With that out of the way, let’s get to back to why games like this are just so important: gamers need to experience new ideas in a manner that directly shows how they will benefit the games they love. Wii launched with two amazing examples: Wii Sports brought a level of physical nuance to what were otherwise simplified sports games that immediately connected to people who wouldn’t enjoy bowling through button presses, and Twilight Princess immediately made it abundantly clear how motion controls could keep up with the complex gameplay of an epic Zelda title. Nintendo 3DS had a much slower start than Wii, and even though 3D visuals might not be as directly innovative as touch or motion controls, the likes of Super Mario 3D Land and A Link Between Worlds clearly show how added depth can improve a game and effectively serve as a gameplay mechanic itself.

In many ways, this idea can be applied to Wii U’s continued struggles. As much as I love my Wii U, particularly off-screen play, I must admit that there has yet to be that one game that truly jumps out to firmly establish how the GamePad can fundamentally change and improve gaming. While several games have made very good arguments for the GamePad with creative and interesting game mechanics (check out The Wonderful 101), I think we are still waiting for the singular “AHA!” moment. Canvas Curse was a game that simply could not be replicated on another console without drastic changes to the design that would be nothing short of ruinous. I don’t think the same can really be said for any of the best games on Wii U; the transition might hurt some games more than others, but all would still remain exceptional.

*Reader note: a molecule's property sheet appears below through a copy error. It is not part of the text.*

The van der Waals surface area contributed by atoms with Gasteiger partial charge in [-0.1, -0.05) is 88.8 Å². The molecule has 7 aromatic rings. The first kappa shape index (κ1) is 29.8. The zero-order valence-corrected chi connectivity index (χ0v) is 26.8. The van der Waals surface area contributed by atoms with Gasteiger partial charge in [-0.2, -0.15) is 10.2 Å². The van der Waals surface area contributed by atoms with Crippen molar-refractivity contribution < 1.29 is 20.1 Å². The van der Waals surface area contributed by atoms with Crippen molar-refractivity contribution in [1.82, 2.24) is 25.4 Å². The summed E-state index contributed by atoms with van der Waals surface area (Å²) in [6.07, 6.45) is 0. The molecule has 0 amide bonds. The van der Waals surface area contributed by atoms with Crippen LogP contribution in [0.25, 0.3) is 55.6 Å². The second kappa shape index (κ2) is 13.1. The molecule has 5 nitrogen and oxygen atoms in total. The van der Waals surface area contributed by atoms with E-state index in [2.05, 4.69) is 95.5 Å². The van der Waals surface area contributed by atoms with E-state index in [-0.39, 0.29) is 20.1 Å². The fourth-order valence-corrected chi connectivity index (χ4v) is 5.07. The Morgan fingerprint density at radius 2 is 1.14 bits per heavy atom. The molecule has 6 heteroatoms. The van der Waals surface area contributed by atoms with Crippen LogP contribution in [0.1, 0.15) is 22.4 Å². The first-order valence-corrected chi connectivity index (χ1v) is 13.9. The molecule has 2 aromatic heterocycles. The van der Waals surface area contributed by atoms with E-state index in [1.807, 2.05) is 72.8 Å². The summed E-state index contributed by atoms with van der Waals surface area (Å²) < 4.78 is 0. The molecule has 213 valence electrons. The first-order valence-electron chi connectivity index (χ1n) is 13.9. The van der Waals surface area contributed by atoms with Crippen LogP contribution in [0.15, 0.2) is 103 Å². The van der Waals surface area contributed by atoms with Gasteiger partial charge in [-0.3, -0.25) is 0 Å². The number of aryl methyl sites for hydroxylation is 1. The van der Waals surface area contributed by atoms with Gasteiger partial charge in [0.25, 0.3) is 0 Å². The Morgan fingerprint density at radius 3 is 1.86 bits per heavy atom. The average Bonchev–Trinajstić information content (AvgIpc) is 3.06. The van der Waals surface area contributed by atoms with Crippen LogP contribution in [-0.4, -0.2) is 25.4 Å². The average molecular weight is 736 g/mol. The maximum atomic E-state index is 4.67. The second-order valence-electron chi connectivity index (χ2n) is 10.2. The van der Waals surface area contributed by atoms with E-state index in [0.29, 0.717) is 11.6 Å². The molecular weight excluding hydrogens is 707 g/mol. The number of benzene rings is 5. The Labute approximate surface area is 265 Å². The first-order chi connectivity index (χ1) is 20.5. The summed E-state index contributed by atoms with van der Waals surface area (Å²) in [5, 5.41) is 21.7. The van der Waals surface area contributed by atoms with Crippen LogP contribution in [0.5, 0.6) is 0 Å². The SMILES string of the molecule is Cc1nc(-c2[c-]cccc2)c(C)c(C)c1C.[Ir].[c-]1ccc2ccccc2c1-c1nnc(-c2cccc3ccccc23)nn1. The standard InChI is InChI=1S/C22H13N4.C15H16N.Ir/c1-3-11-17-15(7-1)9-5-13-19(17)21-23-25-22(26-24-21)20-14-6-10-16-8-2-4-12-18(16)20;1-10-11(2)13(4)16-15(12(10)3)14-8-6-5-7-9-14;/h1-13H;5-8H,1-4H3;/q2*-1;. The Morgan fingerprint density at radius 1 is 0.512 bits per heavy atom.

While the answer for Wii U’s dilemma might still be a mystery for the time being, Kirby: Canvas Curse‘s place in gaming history is well established. Other DS games proved to be bigger successes and one could easily argue that Mario Kart DS is the game that truly sold people on the system, but Kirby’s brilliant little gem is what really proved the potential of the system as a home to innovation and new ideas. For months it seemed like Nintendo’s weird little DS would crumble at the feet of the technologically more advanced PSP, but the competition showed up with little more than inferior versions of well established ideas, which was good enough to build its own little niche but proved far too little to combat the wave of creativity that would elevate DS.

With the immense success that eventually found its way to Nintendo DS, it would be foolish to argue the system would have failed without Canvas Curse, but there is no denying that it proved what the system was capable of. Every new platform really needs a game like Canvas Curse, a title that can stand out as an argument for a new piece of hardware, something that is just that much more critical when the hardware is trying something especially risky. So, I guess, here’s to hoping that Wii U gets its Canvas Curse… or at least gets the game ported to it once Nintendo launches the DS Virtual Console.